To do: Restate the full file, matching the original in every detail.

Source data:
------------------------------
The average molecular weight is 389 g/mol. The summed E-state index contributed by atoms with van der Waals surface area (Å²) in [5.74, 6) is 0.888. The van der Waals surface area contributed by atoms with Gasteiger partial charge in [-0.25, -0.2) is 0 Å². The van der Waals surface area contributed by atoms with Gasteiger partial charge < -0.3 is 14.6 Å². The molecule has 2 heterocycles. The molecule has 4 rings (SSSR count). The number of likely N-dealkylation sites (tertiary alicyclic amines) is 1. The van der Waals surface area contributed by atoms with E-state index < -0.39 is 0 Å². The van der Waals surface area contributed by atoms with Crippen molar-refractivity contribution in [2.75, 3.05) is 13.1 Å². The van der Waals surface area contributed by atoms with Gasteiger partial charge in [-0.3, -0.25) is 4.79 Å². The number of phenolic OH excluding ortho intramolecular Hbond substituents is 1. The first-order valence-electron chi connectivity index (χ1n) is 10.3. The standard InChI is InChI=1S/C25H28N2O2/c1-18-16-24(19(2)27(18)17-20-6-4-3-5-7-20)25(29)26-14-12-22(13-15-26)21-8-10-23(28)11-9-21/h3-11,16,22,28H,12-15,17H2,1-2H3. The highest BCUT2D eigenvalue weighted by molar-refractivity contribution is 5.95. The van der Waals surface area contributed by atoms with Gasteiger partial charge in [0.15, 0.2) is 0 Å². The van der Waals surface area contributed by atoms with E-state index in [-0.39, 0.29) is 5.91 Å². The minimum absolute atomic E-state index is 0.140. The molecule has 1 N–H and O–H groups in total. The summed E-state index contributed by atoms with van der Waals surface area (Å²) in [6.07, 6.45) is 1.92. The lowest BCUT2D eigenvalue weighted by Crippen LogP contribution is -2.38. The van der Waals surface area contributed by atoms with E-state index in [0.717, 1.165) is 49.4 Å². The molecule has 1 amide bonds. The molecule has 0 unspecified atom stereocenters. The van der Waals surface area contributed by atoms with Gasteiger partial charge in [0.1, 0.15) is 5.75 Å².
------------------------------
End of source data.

The average molecular weight is 389 g/mol. The summed E-state index contributed by atoms with van der Waals surface area (Å²) in [5.74, 6) is 0.888. The van der Waals surface area contributed by atoms with Gasteiger partial charge in [-0.25, -0.2) is 0 Å². The van der Waals surface area contributed by atoms with Gasteiger partial charge < -0.3 is 14.6 Å². The molecule has 2 heterocycles. The molecule has 4 rings (SSSR count). The number of likely N-dealkylation sites (tertiary alicyclic amines) is 1. The van der Waals surface area contributed by atoms with E-state index < -0.39 is 0 Å². The van der Waals surface area contributed by atoms with Crippen molar-refractivity contribution in [2.75, 3.05) is 13.1 Å². The van der Waals surface area contributed by atoms with Gasteiger partial charge in [-0.3, -0.25) is 4.79 Å². The number of phenolic OH excluding ortho intramolecular Hbond substituents is 1. The first-order valence-electron chi connectivity index (χ1n) is 10.3. The standard InChI is InChI=1S/C25H28N2O2/c1-18-16-24(19(2)27(18)17-20-6-4-3-5-7-20)25(29)26-14-12-22(13-15-26)21-8-10-23(28)11-9-21/h3-11,16,22,28H,12-15,17H2,1-2H3. The highest BCUT2D eigenvalue weighted by molar-refractivity contribution is 5.95. The van der Waals surface area contributed by atoms with Gasteiger partial charge in [0.15, 0.2) is 0 Å². The van der Waals surface area contributed by atoms with E-state index in [-0.39, 0.29) is 5.91 Å². The minimum absolute atomic E-state index is 0.140. The molecule has 1 N–H and O–H groups in total. The summed E-state index contributed by atoms with van der Waals surface area (Å²) in [6.07, 6.45) is 1.92. The lowest BCUT2D eigenvalue weighted by Crippen LogP contribution is -2.38. The van der Waals surface area contributed by atoms with E-state index in [0.717, 1.165) is 49.4 Å². The molecule has 1 amide bonds. The molecule has 0 unspecified atom stereocenters. The van der Waals surface area contributed by atoms with Gasteiger partial charge in [0.1, 0.15) is 5.75 Å².